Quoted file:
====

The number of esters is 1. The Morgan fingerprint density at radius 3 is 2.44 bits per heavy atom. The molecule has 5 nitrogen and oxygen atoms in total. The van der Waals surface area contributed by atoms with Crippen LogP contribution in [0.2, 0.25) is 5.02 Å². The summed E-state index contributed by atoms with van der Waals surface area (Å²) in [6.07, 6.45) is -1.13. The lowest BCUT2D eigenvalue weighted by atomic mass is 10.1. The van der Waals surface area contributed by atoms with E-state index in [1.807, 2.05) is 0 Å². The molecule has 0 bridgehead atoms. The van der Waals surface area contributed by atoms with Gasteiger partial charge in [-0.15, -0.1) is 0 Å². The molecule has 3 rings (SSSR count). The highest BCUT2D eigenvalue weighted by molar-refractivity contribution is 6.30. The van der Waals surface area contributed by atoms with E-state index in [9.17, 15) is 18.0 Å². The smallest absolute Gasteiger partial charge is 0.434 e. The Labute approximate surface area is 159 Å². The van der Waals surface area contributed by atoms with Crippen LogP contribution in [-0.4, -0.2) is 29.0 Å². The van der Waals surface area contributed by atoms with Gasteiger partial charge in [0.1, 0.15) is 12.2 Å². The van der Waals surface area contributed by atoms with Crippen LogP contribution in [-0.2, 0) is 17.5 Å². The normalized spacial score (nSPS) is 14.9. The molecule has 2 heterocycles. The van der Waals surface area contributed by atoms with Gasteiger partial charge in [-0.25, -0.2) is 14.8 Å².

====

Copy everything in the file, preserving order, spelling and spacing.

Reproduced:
The number of esters is 1. The Morgan fingerprint density at radius 3 is 2.44 bits per heavy atom. The molecule has 5 nitrogen and oxygen atoms in total. The van der Waals surface area contributed by atoms with Crippen LogP contribution in [0.2, 0.25) is 5.02 Å². The summed E-state index contributed by atoms with van der Waals surface area (Å²) in [6.07, 6.45) is -1.13. The lowest BCUT2D eigenvalue weighted by atomic mass is 10.1. The van der Waals surface area contributed by atoms with E-state index in [1.807, 2.05) is 0 Å². The molecule has 0 bridgehead atoms. The van der Waals surface area contributed by atoms with Gasteiger partial charge in [-0.15, -0.1) is 0 Å². The molecule has 3 rings (SSSR count). The highest BCUT2D eigenvalue weighted by molar-refractivity contribution is 6.30. The van der Waals surface area contributed by atoms with E-state index in [9.17, 15) is 18.0 Å². The smallest absolute Gasteiger partial charge is 0.434 e. The Labute approximate surface area is 159 Å². The van der Waals surface area contributed by atoms with Crippen LogP contribution in [-0.4, -0.2) is 29.0 Å². The van der Waals surface area contributed by atoms with Gasteiger partial charge in [0.1, 0.15) is 12.2 Å². The van der Waals surface area contributed by atoms with Crippen LogP contribution in [-0.2, 0) is 17.5 Å². The normalized spacial score (nSPS) is 14.9. The molecule has 2 heterocycles. The van der Waals surface area contributed by atoms with Gasteiger partial charge in [-0.25, -0.2) is 14.8 Å².